Scientists were able to see a new star of a very large size and strangely bright, with the James Webb Space Telescope, with a lens made of dark matter, which may direct us towards a mass of dark matter in the sky.
Scientists led by astrophysicist José Diego of the Spanish National Research Council in Spain have confirmed that the star, which they named “Mothra”, belongs to the extremely rare class of “kaiju” stars (distant monster stars with an abnormally huge apparent brightness).
Mothra, in distant galaxy views collected by the James Webb Space Telescope, was detected in sections of space populated by galaxy clusters, making stars appear brighter, which can pinpoint individual stars in vast swaths of space.
Through the telescope data, the team was able to determine the properties of the star, which is likely to be a binary component of two very hot and radiant giant stars, one red and one blue.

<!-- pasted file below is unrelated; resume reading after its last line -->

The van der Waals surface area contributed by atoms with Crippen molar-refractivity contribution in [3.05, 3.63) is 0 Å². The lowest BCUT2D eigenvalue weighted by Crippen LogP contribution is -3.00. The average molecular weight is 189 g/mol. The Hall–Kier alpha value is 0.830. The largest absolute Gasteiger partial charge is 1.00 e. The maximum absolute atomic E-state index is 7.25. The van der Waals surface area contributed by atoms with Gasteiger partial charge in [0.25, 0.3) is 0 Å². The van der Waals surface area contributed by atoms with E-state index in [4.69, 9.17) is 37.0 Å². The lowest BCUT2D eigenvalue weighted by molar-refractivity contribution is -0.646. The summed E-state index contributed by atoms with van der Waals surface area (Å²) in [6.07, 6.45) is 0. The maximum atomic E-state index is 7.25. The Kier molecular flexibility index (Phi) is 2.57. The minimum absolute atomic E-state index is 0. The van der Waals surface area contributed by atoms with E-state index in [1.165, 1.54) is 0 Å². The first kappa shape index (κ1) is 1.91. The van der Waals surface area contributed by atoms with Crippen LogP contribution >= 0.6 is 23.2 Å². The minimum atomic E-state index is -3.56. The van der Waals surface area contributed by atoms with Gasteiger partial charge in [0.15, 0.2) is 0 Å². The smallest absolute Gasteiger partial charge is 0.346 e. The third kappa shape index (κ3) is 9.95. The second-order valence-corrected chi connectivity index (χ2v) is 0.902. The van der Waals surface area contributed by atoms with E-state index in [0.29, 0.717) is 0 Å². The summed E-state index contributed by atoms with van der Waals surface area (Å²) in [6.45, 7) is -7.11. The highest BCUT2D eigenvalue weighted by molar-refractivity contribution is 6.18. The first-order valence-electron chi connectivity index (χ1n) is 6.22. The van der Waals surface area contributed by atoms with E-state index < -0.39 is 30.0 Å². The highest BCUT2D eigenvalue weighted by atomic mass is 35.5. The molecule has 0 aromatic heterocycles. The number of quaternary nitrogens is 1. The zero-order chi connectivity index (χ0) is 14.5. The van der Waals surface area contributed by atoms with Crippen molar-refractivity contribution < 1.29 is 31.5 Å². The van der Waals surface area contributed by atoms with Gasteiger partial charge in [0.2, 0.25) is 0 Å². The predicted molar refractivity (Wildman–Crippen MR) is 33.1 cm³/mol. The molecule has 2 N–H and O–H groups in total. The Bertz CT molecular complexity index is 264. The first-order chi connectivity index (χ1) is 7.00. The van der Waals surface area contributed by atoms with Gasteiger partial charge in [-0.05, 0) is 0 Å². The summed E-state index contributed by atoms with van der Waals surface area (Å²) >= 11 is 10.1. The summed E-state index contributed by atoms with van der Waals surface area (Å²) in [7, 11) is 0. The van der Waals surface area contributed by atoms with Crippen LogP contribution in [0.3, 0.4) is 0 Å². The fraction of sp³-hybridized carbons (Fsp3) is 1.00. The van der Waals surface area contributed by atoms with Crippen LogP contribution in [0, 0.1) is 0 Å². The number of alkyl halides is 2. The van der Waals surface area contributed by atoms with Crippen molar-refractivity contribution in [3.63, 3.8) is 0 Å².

But what is interesting is the huge size, as scientists expected the presence of something closer to the star that would give it an additional boost of enlargement. This thing is close to the size of a galaxy or star cluster, equivalent to about 2.5 million times the mass of the sun, but we cannot see it, according to a study published in the “archive” website. and the journal Science Alert.
The team says the object could be a dwarf galaxy composed almost entirely of dark matter. Dark matter is the invisible sticky substance of the universe, and most galaxies have more dark matter than normal matter. This possible discovery of a dark matter point in Mothra indicates that It may be relatively common in the galaxies of the universe.